School wants GP sick note for any further absence!

(128 Posts)
RaisinBoys Wed 05-Dec-12 20:51:45

DS off school for 4 days, then additional 1 day following week. Called on each day of illness to report and sent email to office and teacher when he returned explaining illness and confirming dates.

He is not a sickly child so rare for him to be off school. In 6 years aside from this period of illness we can only remember 1 other week long period for chickenpox.

Scroll foward 2 weeks - just had letter from Education Welfare Officer stating that "any further days of sickness must be supported by GP letter!" and "if your [DS] continues to have days off sick we wil refer him to th school nurse who will contact your GP to determine if there are any underlying issues/problems".

We are fumiing!! (Well I am, DH just thinks "schools are agencies of the state whose sole function is to train children to conform in the future and this is par for the course").

I think this is a ridiculous over reaction and that GP's have better things to do than authorise childhood illness in children who for the most part attend school.

Aside from the difficulties in actually getting a GP's appointment in the first place....

RaisinBoys Wed 05-Dec-12 21:36:02

I'm with you MaryPoppinsBag

Hope your DS's better!

Great NonnoMum Will use that too!

ohfunnyface Wed 05-Dec-12 21:43:10

Sounds like an admin error- I really wouldn't worry.

Rudolphstolemycarrots Wed 05-Dec-12 22:27:03

I'd write and say that you will inform them next time kid is ill. Explain you are happy to get a note as long as long as they book the GP appointment, take your son and then pay for the note. Otherwise they will just have to take your word for the illness.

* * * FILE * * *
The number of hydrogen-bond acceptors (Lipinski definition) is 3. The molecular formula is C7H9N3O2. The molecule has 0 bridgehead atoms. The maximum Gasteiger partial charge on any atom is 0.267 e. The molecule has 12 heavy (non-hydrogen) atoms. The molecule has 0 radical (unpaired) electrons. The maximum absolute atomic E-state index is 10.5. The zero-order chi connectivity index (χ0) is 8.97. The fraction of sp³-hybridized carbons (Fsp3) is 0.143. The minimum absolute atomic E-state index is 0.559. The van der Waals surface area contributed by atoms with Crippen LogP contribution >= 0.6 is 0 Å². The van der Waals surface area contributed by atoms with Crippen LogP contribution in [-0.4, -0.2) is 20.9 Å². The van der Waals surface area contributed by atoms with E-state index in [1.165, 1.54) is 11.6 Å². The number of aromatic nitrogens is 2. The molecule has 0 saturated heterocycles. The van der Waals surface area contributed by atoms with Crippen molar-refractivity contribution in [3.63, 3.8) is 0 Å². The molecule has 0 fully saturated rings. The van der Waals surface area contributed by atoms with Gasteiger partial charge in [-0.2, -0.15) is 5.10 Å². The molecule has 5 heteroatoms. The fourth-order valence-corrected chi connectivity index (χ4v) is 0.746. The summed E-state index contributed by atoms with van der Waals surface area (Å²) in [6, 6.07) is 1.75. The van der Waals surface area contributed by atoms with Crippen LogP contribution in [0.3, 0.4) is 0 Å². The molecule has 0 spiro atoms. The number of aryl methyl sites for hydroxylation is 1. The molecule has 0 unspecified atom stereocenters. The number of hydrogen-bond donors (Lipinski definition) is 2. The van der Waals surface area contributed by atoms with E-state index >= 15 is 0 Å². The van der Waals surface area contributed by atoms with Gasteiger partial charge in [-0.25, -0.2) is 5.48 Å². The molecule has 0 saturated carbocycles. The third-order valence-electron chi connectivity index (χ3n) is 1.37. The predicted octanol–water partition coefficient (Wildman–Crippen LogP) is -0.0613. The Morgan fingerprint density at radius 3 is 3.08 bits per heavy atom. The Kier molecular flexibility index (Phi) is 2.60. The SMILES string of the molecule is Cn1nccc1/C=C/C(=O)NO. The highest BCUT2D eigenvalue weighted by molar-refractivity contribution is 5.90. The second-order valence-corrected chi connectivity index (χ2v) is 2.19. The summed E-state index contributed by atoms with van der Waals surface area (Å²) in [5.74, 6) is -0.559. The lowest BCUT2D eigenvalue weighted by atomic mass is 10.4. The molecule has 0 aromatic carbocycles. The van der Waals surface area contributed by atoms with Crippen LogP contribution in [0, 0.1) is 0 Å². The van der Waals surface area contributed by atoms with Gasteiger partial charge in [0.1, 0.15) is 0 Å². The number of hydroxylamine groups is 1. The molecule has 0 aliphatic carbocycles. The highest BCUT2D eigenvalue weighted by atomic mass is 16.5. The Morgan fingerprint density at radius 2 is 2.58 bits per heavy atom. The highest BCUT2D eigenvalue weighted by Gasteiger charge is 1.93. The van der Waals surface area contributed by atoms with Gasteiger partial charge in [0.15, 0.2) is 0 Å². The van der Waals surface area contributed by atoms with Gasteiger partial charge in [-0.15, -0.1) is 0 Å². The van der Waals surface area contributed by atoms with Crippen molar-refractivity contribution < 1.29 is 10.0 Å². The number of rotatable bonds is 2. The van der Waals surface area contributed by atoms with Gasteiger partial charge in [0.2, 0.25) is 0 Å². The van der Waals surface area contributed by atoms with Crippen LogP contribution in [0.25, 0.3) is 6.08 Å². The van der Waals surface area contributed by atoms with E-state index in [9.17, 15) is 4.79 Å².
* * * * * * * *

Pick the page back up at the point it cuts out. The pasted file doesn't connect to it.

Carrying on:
Rudolphstolemycarrots Wed 05-Dec-12 22:27:41

What a waste of GP's time!

Jakadaal Wed 05-Dec-12 22:36:32

A GP will not issue a sick note as this is for statutory sickness pay but they will issue a private note confirming illness (or what you have said is the matter). However they could possibly charge you (it used to be about £10) as this is outside of their NHS contract. I would write to the school, LA, WO etc and suggest that you will happily get a note if they are prepared to pay for it hmm

Haggisfish Wed 05-Dec-12 22:36:43

But it's not from the school - it's from the EWO, who is employed by the council. School will have had to send details of absences to them, and it is the EWO you need to be harassing, not school.

marriedinwhite Wed 05-Dec-12 22:42:03

Dear Office

Thank you for the letter about our child's recent absences. As you are already aware from the infomation already provided they were for: [ ].

As you should also be aware a medical certificate is not usually provided by a GP or statutorily required before the 8th day of sickness. If you require a certificate for shorter absences please confirm that you will be happy to reimburse me for any charge levied by the GP and also if our child has a minor illness that means an absence of only one or two days that you will be happy for our child to be absent for longer than this if the GP is unable to see him or her for three to four days to provide the requisite medical certificate. I am sure you are aware this is the norm in may GP practices. Further if I have to take additional time off work that you will prepared to reimburse me or my husband for any loss of earnings.